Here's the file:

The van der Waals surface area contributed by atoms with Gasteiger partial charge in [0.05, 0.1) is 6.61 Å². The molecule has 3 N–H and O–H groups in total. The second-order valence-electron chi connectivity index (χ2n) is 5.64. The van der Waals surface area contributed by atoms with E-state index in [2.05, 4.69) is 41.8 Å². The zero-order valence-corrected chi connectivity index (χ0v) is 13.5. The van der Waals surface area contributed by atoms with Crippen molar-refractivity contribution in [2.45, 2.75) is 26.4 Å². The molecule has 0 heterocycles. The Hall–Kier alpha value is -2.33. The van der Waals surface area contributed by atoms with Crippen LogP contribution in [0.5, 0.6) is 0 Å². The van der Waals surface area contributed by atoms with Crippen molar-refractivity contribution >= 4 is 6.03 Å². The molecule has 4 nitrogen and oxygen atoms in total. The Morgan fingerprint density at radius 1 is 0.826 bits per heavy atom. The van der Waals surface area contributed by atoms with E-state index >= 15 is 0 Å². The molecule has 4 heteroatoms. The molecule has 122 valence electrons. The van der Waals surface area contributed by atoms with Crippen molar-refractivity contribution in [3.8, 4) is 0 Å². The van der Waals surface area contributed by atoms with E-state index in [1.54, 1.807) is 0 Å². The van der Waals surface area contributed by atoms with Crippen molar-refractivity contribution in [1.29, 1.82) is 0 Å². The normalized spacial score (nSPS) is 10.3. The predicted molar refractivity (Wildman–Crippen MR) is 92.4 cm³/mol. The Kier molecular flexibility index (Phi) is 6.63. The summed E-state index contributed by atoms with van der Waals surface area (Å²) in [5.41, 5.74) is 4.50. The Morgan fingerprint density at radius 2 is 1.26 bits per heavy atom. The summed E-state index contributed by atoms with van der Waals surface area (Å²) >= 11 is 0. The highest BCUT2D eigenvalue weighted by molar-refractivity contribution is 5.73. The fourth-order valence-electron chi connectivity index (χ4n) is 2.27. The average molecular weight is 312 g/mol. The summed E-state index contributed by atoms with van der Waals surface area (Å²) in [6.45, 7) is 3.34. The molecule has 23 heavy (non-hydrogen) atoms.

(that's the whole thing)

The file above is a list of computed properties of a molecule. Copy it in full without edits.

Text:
The van der Waals surface area contributed by atoms with Gasteiger partial charge in [0.05, 0.1) is 6.61 Å². The molecule has 3 N–H and O–H groups in total. The second-order valence-electron chi connectivity index (χ2n) is 5.64. The van der Waals surface area contributed by atoms with E-state index in [2.05, 4.69) is 41.8 Å². The zero-order valence-corrected chi connectivity index (χ0v) is 13.5. The van der Waals surface area contributed by atoms with Crippen molar-refractivity contribution in [2.45, 2.75) is 26.4 Å². The molecule has 0 heterocycles. The Hall–Kier alpha value is -2.33. The van der Waals surface area contributed by atoms with Crippen LogP contribution in [0.5, 0.6) is 0 Å². The van der Waals surface area contributed by atoms with Crippen molar-refractivity contribution >= 4 is 6.03 Å². The molecule has 4 nitrogen and oxygen atoms in total. The Morgan fingerprint density at radius 1 is 0.826 bits per heavy atom. The van der Waals surface area contributed by atoms with E-state index >= 15 is 0 Å². The molecule has 4 heteroatoms. The molecule has 122 valence electrons. The van der Waals surface area contributed by atoms with Crippen molar-refractivity contribution in [3.8, 4) is 0 Å². The van der Waals surface area contributed by atoms with E-state index in [1.54, 1.807) is 0 Å². The van der Waals surface area contributed by atoms with Crippen molar-refractivity contribution in [1.29, 1.82) is 0 Å². The normalized spacial score (nSPS) is 10.3. The predicted molar refractivity (Wildman–Crippen MR) is 92.4 cm³/mol. The Kier molecular flexibility index (Phi) is 6.63. The summed E-state index contributed by atoms with van der Waals surface area (Å²) in [5.41, 5.74) is 4.50. The Morgan fingerprint density at radius 2 is 1.26 bits per heavy atom. The summed E-state index contributed by atoms with van der Waals surface area (Å²) >= 11 is 0. The highest BCUT2D eigenvalue weighted by molar-refractivity contribution is 5.73. The fourth-order valence-electron chi connectivity index (χ4n) is 2.27. The average molecular weight is 312 g/mol. The summed E-state index contributed by atoms with van der Waals surface area (Å²) in [6.45, 7) is 3.34. The molecule has 23 heavy (non-hydrogen) atoms.